28 June 2011

Alternative to Bottomless Mimosas

Last week, I received an invite for Dim Sum Sunday Brunch. I had no idea what Dim Sum meant at the time, but I accepted without hesitation regardless – How could I say no? Waking up Sunday morning, I immediately regretted my decision to agree to meet at 10:30. What was I thinking? But, as I dragged myself out of bed around 10:15, craving lo-mien, and thinking what I could perhaps get some at Dim Sum – Chinese, right?

When I finally arrived, I realized that apparently this was the Dim Sum place to be, as the crowd waiting to enter the restaurant filled the sidewalk outside the restaurant. It had opened at 10:30 and after getting our name on the list at 11:30, I think we sat down close to 1:00pm. (Though, I think that this may be part of their trick — keep the customers waiting, so by the time they actually eat, they are so hungry everything tastes amazing!)

The way Dim Sum was described to me, as we waited for our table was “something like Chinese Tapas.” It was similar to tapas – a large table sharing small plates. I think that we ought to eat more meals in this fashion. It can be slightly overwhelming for me because I love to try it each new food that arrives in front of me. I appreciate the acceptance of sharing the food and tasting every flavor.

However, the challenge in this situation is that idea that I was never sure exactly what I was eating. In my Dim Sum experience, there was no menu of options, but the food is carted around the restaurant and the diners need to flag down the staff to get food. These women are efficient and don’t have time to explain what may or may not be in the said dumpling on the plate. I managed to get one-word answers as I pointed: “Pork” or “Shrimp” were the most common.

It was not the most balanced meal, to say the least. Most dishes involved something with rice dough, or fried. The dishes we almost all the same shade of brown or yellow, which went against the rule that a balanced meal should be colorful. There were few vegetables, though I managed to find pickled cucumber and carrots mixed in a slightly unappetizing cuttlefish dish. For the most part, the dishes involved meat, and I think even the tofu dish came with a pork topping.

The best part of going to Dim Sum is not the food, but the experience. We sat in a crowed place, pulling unrecognizable small dishes off of carts. The women cut each dish – dumpling or roll – with a pair of scissors, no, I am not kidding, and then launched into each dish with a pair of wooden chopsticks the minute it hit the table.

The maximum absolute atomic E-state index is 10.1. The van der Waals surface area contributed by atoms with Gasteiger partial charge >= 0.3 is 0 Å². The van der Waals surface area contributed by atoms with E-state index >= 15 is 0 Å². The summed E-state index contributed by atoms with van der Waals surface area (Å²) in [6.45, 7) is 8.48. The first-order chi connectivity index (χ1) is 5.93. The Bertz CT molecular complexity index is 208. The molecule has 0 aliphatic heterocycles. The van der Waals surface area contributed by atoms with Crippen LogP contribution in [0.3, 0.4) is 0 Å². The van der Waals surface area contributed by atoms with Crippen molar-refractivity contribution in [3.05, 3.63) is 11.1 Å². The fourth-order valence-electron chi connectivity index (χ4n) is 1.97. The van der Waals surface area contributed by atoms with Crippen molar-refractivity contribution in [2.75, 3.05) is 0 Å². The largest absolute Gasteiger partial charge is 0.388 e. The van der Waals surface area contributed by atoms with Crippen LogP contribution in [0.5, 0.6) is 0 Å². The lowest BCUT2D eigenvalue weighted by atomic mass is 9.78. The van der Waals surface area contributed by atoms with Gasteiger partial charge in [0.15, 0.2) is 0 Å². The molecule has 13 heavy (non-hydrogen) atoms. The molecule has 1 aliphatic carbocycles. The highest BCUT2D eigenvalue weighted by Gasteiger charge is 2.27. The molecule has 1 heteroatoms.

I am very glad I went, and I think it is an experience that was worthwhile, if for nothing else but the chicken feet. I really could not say “No” to it. How many times does a dish of chicken feet show up in front of you? I’ll tell you, this is only the second or third time, and I think I passed the first two. So, I sucked it up and ate a chicken foot. It didn’t taste bad, but the fact I was eating a chicken foot still bothered me – texturally it was strange.
I am sure I would go again, but only if it was suggested to me, however. I doubt I will suggest it any time in the future. Call me traditional, but next week, I will stick with my Eggs Benedict and Bloody Mary for Sunday brunch.

19 June 2011

MyPyramid, MyPlate, My Life

It is somewhat amusing to me that fats and sugars are not even included on the new MyPlate released late last month. As advertisements inundate us daily adamantly telling us otherwise; we are, of course, all adults, and we can figure out what we should without the government telling us, right? So much of our decision-making is influenced by what we are told though marketing schemes—from private sector corporations or public service announcement from the government. And if we are not explicitly told, are we sure we know what to do?

The USDA has stepped it up with new a direction of food checking with MyPlate. This lovely image, featuring: (ta-da!) a plate, with the essential food groups clearly depicted, so we will all understand what we should eat and how much should be consumed. This, of course, replaces our old friend, the food pyramid—and what ever did happen to that food pyramid anyway? It has been in limbo for a while, first, the USDA tried for to implement a personalized MyPyramid, which was supposed to be altered according to the individual person (and it included exercise as well, showing a little man running up it). Though I can honestly say I never quite understood that pyramid—it came out after I was out of school, and who learns this stuff anyway, besides school children? Plus, there were no pictures of food on it—how can it be a food pyramid if there is no food on it?